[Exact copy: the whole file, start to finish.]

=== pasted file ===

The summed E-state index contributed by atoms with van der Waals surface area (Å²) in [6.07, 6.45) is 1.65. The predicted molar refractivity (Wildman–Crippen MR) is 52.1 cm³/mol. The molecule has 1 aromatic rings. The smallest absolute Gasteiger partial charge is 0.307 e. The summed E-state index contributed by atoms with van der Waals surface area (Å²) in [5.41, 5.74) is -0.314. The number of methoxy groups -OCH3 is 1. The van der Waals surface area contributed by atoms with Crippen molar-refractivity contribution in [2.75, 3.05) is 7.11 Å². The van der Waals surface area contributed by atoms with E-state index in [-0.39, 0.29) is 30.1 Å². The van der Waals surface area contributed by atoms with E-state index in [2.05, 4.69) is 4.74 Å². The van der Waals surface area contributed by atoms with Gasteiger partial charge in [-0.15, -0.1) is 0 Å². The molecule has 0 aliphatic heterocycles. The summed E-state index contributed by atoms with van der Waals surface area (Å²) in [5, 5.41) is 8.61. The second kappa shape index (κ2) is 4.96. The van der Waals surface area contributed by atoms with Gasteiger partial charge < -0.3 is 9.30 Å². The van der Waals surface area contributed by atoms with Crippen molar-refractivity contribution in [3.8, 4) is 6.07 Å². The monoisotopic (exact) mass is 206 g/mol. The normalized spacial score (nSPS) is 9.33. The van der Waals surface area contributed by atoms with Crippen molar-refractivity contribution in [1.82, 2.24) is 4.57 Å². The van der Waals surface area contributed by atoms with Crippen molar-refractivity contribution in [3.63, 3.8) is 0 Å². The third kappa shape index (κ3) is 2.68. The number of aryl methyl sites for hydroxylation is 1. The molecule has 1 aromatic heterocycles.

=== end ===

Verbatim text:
The summed E-state index contributed by atoms with van der Waals surface area (Å²) in [6.07, 6.45) is 1.65. The predicted molar refractivity (Wildman–Crippen MR) is 52.1 cm³/mol. The molecule has 1 aromatic rings. The smallest absolute Gasteiger partial charge is 0.307 e. The summed E-state index contributed by atoms with van der Waals surface area (Å²) in [5.41, 5.74) is -0.314. The number of methoxy groups -OCH3 is 1. The van der Waals surface area contributed by atoms with Crippen molar-refractivity contribution in [2.75, 3.05) is 7.11 Å². The van der Waals surface area contributed by atoms with E-state index in [-0.39, 0.29) is 30.1 Å². The van der Waals surface area contributed by atoms with E-state index in [2.05, 4.69) is 4.74 Å². The van der Waals surface area contributed by atoms with Gasteiger partial charge in [-0.15, -0.1) is 0 Å². The molecule has 0 aliphatic heterocycles. The summed E-state index contributed by atoms with van der Waals surface area (Å²) in [5, 5.41) is 8.61. The second kappa shape index (κ2) is 4.96. The van der Waals surface area contributed by atoms with Gasteiger partial charge < -0.3 is 9.30 Å². The van der Waals surface area contributed by atoms with Crippen molar-refractivity contribution in [3.8, 4) is 6.07 Å². The monoisotopic (exact) mass is 206 g/mol. The normalized spacial score (nSPS) is 9.33. The van der Waals surface area contributed by atoms with Crippen molar-refractivity contribution in [1.82, 2.24) is 4.57 Å². The van der Waals surface area contributed by atoms with Crippen molar-refractivity contribution in [3.63, 3.8) is 0 Å². The third kappa shape index (κ3) is 2.68. The number of aryl methyl sites for hydroxylation is 1. The molecule has 1 aromatic heterocycles.